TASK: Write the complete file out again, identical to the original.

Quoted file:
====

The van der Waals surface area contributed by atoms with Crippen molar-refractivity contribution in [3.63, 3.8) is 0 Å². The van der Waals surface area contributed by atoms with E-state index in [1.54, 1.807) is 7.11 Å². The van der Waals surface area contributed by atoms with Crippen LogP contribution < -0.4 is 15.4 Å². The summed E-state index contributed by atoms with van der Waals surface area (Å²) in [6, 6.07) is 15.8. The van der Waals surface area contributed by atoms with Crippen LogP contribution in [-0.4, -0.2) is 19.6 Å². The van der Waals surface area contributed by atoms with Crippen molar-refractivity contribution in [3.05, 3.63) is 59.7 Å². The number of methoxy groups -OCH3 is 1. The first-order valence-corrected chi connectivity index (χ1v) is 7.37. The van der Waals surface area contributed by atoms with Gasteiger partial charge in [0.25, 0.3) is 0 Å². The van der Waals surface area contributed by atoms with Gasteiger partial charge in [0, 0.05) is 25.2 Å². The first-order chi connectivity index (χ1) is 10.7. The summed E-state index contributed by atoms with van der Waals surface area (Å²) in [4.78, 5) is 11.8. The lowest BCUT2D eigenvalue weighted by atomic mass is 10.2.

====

The van der Waals surface area contributed by atoms with Crippen molar-refractivity contribution in [3.63, 3.8) is 0 Å². The van der Waals surface area contributed by atoms with E-state index in [1.54, 1.807) is 7.11 Å². The van der Waals surface area contributed by atoms with Crippen LogP contribution < -0.4 is 15.4 Å². The summed E-state index contributed by atoms with van der Waals surface area (Å²) in [6, 6.07) is 15.8. The van der Waals surface area contributed by atoms with Crippen LogP contribution in [-0.4, -0.2) is 19.6 Å². The van der Waals surface area contributed by atoms with Crippen molar-refractivity contribution in [3.05, 3.63) is 59.7 Å². The number of methoxy groups -OCH3 is 1. The first-order valence-corrected chi connectivity index (χ1v) is 7.37. The van der Waals surface area contributed by atoms with Gasteiger partial charge in [0.25, 0.3) is 0 Å². The van der Waals surface area contributed by atoms with Gasteiger partial charge in [0, 0.05) is 25.2 Å². The first-order chi connectivity index (χ1) is 10.7. The summed E-state index contributed by atoms with van der Waals surface area (Å²) in [4.78, 5) is 11.8. The lowest BCUT2D eigenvalue weighted by atomic mass is 10.2.